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The B2B Marketer's Powerhouse Trio

Kerry Guard • April 23, 2024 • 21 minutes to read


Kerry Guard, CEO of MKG Marketing, joined Ranmay Rath on the "eCoffee with Experts" podcast to discuss her career shift from media planning to digital marketing and her leadership at MKG Marketing. She shared insights on MKG’s focus on SEO and digital advertising for B2B tech sectors, particularly cybersecurity and SaaS. Kerry emphasized the importance of authentic engagement and data-driven strategies over traditional cold calling. She also touched on the challenges of running a niche marketing agency and offered financial advice for new entrepreneurs. The podcast highlighted Kerry's approach to leveraging her podcast for business growth and concluded with personal reflections and a light-hearted rapid-fire round.

Key Moments:

MKG Marketing's Genesis and Focus:
Kerry Guard shared her journey from traditional media planning to digital marketing, leading to the founding of MKG Marketing with her partner, Mike Krass. They focused on creating a digital advertising firm that delivers measurable business outcomes, particularly specializing in SEO and digital advertising for cybersecurity and SaaS sectors.

Value of Podcasting in Marketing: Kerry emphasized the importance of her podcast in building relationships, staying informed on industry trends, and generating content. She noted that effective podcasting requires a good host, significant upfront production work, and consistent engagement to harness its full marketing potential.

Entrepreneurial Insights and Challenges: Reflecting on the challenges of agency leadership, Kerry highlighted the importance of understanding financial fundamentals to ensure sustainable growth. She shared personal anecdotes on balancing work and life, illustrating her hands-on approach to both business and personal life management.

Take a listen:


Ranmay Rath [00:00:15]:

Hey. Hi, everyone. Welcome to your show, e coffee with experts. This is your host, Ran Meha. And today we have Kerry Gaud, who is the CEO of MKG Marketing with us. Hey, Kerry.

Kerry Guard [00:00:25]:

Hi, Ranmay. How's it going?

Ranmay Rath [00:00:27]:

All good? Yeah. It's been your week so far?

Kerry Guard [00:00:29]:

It's been good. It's been good. The sun was out a few days here in the UK, so I was soaking it in.

Ranmay Rath [00:00:35]:

Lovely. Okay, before we move any forward, why don't you talk us through your journey? Let's get to know the human behind the mic and talk us through your journey. Let us know what MKG marketing is all about. What do you guys specialize in? And we take it from there.

Kerry Guard [00:00:51]:

Yeah, I'll try and make it short because it's twofold. There's my journey. Yeah, because there's my journey. So I started as a digital. Nope. I started as a media planner in New York City at Universal McCann on the traditional side, so grps with tv and placements in print right before the 2008 crash when everything switched to digital, which is then when I also switched to digital and worked at publicist modem on the general Mills account as an assistant media planner planning the Yoplait for General Mills and $10 million account. And I worked long at typical New York grind. I worked crazy hours, but I learned a heck of a lot before then.

Kerry Guard [00:01:35]:

Before I met my now husband and moved to Seattle where I picked up a job at MEC, which was a digital agency in Seattle where they worked on the Microsoft account. So I got to break in the b two B. And it was an interesting account because Microsoft has their own website, And what they would do is they would run their own products and brands across that website. And so we would manage all of that and do all the data. And that's where I really found my love of spreadsheets and data and haven't really looked back since. From there, I went to a smaller boutique agency in Seattle called Wong duty. I'm not making that up.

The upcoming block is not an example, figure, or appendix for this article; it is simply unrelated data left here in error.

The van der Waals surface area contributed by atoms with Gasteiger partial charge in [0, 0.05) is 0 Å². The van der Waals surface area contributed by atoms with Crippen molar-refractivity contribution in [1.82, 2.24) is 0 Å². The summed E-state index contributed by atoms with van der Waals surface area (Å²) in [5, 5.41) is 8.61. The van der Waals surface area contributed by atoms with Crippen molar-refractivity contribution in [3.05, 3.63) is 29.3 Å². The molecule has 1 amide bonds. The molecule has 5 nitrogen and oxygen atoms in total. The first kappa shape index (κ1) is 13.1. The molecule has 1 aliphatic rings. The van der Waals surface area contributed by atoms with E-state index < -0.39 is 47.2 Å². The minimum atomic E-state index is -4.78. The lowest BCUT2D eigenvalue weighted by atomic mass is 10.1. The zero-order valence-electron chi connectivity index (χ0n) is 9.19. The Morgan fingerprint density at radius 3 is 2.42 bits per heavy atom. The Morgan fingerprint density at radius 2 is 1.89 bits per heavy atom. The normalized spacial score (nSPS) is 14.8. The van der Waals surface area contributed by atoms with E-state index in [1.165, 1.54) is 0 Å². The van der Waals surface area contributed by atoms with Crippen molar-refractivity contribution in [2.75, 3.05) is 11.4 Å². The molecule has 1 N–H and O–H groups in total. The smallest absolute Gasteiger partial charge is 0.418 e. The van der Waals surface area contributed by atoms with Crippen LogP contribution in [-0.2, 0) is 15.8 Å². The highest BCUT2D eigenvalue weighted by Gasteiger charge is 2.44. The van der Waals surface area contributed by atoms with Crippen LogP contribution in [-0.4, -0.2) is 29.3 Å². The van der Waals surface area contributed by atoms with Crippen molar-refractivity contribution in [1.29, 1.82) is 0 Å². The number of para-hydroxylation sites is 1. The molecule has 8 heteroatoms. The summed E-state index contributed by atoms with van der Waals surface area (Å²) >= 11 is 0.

Kerry Guard [00:02:18]:

That was the name of the agency. Needless to say, they were more of a creative shop that happened to have a media department of two, which was me and my now business partner, Mike Krass. Mike and I would stew in the back office after hours and cook up like if we started an agency, what would this feel like? Because this is it. And we're a side note, and we're working with companies that want to know how much money we made them. But everything we were doing is awareness. We cant actually drive business outcomes and we had a company show up to Wang duty for a travel company for hotels. So you book hotels through their website and were like oh my gosh. We could actually measure revenue.

Kerry Guard [00:03:01]:

This is amazing. And the agency turned it down because it was small peanuts to them. And Mike and I were like not small peanuts to us, lets go. And we asked if we could pitch it. They said yes and we were basically off and running. We didnt end up winning that business, but we had to get everything up and we had an idea of what we wanted to do, which was really work with companies where we could run media from digital advertising and actually measure if we made the money. That is still true today. We've pivoted a whole bunch from the traditional digital media planning of rfping direct websites or working with dsps.

Kerry Guard [00:03:36]:

And now we're more into the down the funnel PPC side as well as the SEO, and using those two to really make sure that we reach the right audience. And what's interesting about what our journey is, we ended up landing right out of the gate, the account, and it really broke us into that tech b two b space and we just haven't looked back. And then even. It's always an evolution this right as an agency. Start high level anything for money. Mkg's had three lives. The first live is anything for money. And then as we started making wonderful relationships with our clients and they started moving around, it became clear that we ended up specializing naturally in certain areas, and those two areas ended up being cybersecurity and SaaS.

Kerry Guard [00:04:25]: